Modulus) will exhibit a smaller deflection while a less stiff
material will have a larger
deflection under the same load.
The deflection at the end of a cantilever beam can be
calculated using the equation below.
∆
max
=

PL
3
3EI
I =
bh
3
12
where:
b
–
base of beam(in)
h
–
height of beam(in)
L
–
length of beam(in)
P
–
point load(lb)
E
–
Young’s Modulus(psi)
I
–
moment of inertia(in
4
)
4
In

Class Activity
a)
If a 4” steel rod subjected to a tensi
le force indicates a 0.25” elongation, what is the value
of the applied force in lbs?
b)
What is the modulus of elasticity for a material whose stress strain plot is shown below:
y = 1E+07x  2491.2
R
2
= 0.9629
0
2000
4000
6000
8000
10000
12000
14000
16000
18000
20000
Strain
Stress (psi)
5
Experiment # 1:
Young’s Modulus
Materials

MTS machine

m
etal dog

bone spec
imen

ruler/calipers
Procedure
For this part of the laboratory, you will be determining the Young’s Modulus of a metal using the
MTS machine. Prior to the laboratory, dog

bone specimens of a metal were prepared. You will
first measure the cross

sectiona
l area of the dog

bone specimen at the centroid using a ruler or
the calipers
and you will also measure the length of the specimen
. Next, the specimen will be
placed in the MTS machine. This machine applies a tensile
load
on the dog

bone specimen and
mea
sures the resulting
displacement. From this, an excel file
is generated that
contains the load
versus the displacement. The next steps are as follows:
Create a column in excel that divides the load by the cross

sectional area you calculated.
This will g
ive you the stress values (make sure to use appropriate units).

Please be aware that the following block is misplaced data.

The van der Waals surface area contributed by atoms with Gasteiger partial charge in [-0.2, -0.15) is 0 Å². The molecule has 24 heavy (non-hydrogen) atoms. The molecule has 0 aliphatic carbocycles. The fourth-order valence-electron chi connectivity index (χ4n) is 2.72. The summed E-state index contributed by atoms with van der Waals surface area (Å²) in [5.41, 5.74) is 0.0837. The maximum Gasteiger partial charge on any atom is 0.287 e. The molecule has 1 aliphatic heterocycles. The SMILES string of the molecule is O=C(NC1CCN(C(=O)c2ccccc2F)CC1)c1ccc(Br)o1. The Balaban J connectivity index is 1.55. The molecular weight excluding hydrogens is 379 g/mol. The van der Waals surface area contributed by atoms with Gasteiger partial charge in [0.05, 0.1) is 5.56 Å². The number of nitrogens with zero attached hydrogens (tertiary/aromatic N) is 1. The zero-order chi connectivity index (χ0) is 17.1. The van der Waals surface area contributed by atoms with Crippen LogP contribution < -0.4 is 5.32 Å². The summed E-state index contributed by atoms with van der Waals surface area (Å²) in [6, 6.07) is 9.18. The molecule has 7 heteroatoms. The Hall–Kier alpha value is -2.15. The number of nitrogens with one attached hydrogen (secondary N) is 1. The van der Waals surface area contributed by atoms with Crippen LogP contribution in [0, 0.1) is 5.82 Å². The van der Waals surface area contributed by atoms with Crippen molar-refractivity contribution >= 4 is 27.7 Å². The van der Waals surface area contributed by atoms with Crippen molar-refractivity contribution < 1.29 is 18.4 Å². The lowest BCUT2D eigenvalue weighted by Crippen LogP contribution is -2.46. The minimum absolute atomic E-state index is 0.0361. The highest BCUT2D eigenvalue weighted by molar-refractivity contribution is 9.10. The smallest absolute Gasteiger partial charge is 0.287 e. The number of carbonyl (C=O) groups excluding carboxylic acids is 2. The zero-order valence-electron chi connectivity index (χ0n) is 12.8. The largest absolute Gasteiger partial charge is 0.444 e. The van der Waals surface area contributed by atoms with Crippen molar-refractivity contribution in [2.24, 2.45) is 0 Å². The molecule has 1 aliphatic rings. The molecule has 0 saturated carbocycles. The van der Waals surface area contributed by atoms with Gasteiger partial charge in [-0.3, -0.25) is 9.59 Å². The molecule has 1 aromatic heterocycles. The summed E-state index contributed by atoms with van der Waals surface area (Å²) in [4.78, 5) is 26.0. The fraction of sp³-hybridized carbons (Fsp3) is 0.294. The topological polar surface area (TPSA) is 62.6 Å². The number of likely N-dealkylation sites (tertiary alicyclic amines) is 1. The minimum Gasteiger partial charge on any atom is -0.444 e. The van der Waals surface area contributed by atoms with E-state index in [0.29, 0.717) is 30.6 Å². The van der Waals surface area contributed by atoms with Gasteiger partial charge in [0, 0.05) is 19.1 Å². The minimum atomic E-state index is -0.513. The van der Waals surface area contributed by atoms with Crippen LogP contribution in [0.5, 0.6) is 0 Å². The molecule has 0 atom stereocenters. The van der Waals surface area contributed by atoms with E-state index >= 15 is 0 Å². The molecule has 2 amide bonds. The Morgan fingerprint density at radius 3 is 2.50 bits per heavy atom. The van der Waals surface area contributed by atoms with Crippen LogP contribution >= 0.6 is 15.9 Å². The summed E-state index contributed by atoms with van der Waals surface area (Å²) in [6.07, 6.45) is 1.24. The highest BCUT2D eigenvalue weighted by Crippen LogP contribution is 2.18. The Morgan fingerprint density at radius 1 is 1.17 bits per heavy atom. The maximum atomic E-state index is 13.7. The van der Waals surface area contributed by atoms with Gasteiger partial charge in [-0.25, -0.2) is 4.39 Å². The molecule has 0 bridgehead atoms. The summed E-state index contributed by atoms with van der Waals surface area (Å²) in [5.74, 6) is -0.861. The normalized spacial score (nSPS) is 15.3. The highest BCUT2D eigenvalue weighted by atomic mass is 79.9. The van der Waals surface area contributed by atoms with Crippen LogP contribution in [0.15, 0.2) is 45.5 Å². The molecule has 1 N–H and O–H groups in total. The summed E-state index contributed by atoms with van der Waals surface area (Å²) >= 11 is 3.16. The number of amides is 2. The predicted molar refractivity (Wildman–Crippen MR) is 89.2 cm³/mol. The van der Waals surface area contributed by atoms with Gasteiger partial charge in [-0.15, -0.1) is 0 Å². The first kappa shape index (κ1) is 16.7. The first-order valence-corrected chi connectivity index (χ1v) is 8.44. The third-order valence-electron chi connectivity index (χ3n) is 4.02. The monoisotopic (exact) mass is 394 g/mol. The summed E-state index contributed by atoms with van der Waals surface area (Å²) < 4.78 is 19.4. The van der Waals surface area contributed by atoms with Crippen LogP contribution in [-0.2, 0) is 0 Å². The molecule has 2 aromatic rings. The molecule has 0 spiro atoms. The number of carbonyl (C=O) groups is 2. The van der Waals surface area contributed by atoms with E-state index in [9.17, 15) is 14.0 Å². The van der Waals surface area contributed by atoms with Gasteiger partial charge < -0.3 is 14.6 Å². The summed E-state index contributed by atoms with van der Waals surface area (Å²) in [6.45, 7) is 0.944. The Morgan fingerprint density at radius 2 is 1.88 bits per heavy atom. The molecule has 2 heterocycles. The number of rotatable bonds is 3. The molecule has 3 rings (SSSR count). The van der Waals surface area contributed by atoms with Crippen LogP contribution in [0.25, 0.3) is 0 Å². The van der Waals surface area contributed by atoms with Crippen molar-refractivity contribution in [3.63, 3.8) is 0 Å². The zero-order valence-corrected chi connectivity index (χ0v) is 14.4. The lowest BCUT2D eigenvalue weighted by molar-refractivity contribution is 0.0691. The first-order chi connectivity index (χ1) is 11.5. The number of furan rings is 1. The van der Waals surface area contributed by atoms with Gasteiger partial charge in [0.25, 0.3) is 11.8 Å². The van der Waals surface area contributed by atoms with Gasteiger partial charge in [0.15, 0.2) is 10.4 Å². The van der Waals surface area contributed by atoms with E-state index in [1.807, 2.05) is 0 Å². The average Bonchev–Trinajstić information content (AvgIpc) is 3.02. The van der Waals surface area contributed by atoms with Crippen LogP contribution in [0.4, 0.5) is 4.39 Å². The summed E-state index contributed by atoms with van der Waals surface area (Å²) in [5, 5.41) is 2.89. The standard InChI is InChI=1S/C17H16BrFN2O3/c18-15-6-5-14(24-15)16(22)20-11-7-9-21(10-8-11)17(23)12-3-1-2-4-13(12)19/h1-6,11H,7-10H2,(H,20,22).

Create a column in excel that divides the displacement by the total length to obtain the
strain.
Plot the stress versus strain on a graph and determine the linear portion of the graph.
Determ
ine the slope of the linear portion of the graph to obtain Young’s Modulus. (Slope
= Young’s Modulus)
Experiment # 2:
Cantilever Beam Deflection
Materials

clamp

weight set
with hook

metal beam

ruler and a straight

edge material
Procedure
1.
Measure the
base and height of the beam. Then clamp
one end of the beam to the
tabletop and allowing one end to remain suspended over the aisle.
2.
Attach the hook to the suspended end of beam and begin attaching weights until a
noticeable deflection occurs (around ½
” is sufficient).
6
3.
When the deflection occurs, apply a straight

edged material to the straight portion of the
metal beam and use the ruler to measure the deflection
between the two
. Remember to
measure from the bottom of the straight

edge to the top of t
he beam.
4.
Compare the deflection you obtain from measurement to the deflection you obtain using
the cantilever beam’s deflection equation.
Discussion
For the discussion portion of the laboratory, indicate why there were variations between the
values obtain
ed in the laboratory and values obtained using the equations with the Young’s
Modulus obtained from the MTS machine. Sources of error should be included in the discussion
section also.
Team Laboratory Report
Please submit a letter of transmittal along with the raw data
,
plot
s and calculations
. Your results
must be presented in the letter.
BONUS:
What is the value of E for
Rubber, Human Cartilage, Human Tendon and Brass?
References:
1.
Shackelford, J.F
. (1996) Introduction to Materials Science for Engineers, Prentice Hall, Inc.
2.
Shah, Vishu (1998) Handbook of Plastics Testing Technology, Wiley Interscience.
3.
http://www.gordonengland.co.u
k/hardness/rockwell.htm
, February 19, 2006, used verbatim in the
handout.
Comments 0
Log in to post a comment